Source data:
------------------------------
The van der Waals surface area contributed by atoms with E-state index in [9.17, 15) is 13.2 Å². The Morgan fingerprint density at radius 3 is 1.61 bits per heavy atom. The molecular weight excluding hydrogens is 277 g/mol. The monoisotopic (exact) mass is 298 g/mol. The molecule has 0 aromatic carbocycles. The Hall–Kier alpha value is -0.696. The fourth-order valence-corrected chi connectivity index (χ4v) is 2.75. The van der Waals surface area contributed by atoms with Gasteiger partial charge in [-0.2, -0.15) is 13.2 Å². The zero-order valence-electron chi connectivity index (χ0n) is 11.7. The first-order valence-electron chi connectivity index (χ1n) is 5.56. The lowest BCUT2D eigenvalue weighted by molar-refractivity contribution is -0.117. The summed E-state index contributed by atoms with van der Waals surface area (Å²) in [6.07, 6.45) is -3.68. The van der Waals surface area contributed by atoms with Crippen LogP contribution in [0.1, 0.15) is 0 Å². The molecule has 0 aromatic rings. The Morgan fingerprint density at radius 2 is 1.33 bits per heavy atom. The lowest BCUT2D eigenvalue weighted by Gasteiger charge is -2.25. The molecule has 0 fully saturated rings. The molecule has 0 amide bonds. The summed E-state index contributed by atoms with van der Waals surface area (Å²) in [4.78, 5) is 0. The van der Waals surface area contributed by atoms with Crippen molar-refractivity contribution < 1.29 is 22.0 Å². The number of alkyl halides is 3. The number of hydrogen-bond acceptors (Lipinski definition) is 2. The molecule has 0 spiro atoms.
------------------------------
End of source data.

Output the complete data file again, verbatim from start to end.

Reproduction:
The van der Waals surface area contributed by atoms with E-state index in [9.17, 15) is 13.2 Å². The Morgan fingerprint density at radius 3 is 1.61 bits per heavy atom. The molecular weight excluding hydrogens is 277 g/mol. The monoisotopic (exact) mass is 298 g/mol. The molecule has 0 aromatic carbocycles. The Hall–Kier alpha value is -0.696. The fourth-order valence-corrected chi connectivity index (χ4v) is 2.75. The van der Waals surface area contributed by atoms with Gasteiger partial charge in [-0.2, -0.15) is 13.2 Å². The zero-order valence-electron chi connectivity index (χ0n) is 11.7. The first-order valence-electron chi connectivity index (χ1n) is 5.56. The lowest BCUT2D eigenvalue weighted by molar-refractivity contribution is -0.117. The summed E-state index contributed by atoms with van der Waals surface area (Å²) in [6.07, 6.45) is -3.68. The van der Waals surface area contributed by atoms with Crippen LogP contribution in [0.1, 0.15) is 0 Å². The molecule has 0 aromatic rings. The Morgan fingerprint density at radius 2 is 1.33 bits per heavy atom. The lowest BCUT2D eigenvalue weighted by Gasteiger charge is -2.25. The molecule has 0 fully saturated rings. The molecule has 0 amide bonds. The summed E-state index contributed by atoms with van der Waals surface area (Å²) in [4.78, 5) is 0. The van der Waals surface area contributed by atoms with Crippen molar-refractivity contribution < 1.29 is 22.0 Å². The number of alkyl halides is 3. The number of hydrogen-bond acceptors (Lipinski definition) is 2. The molecule has 0 spiro atoms.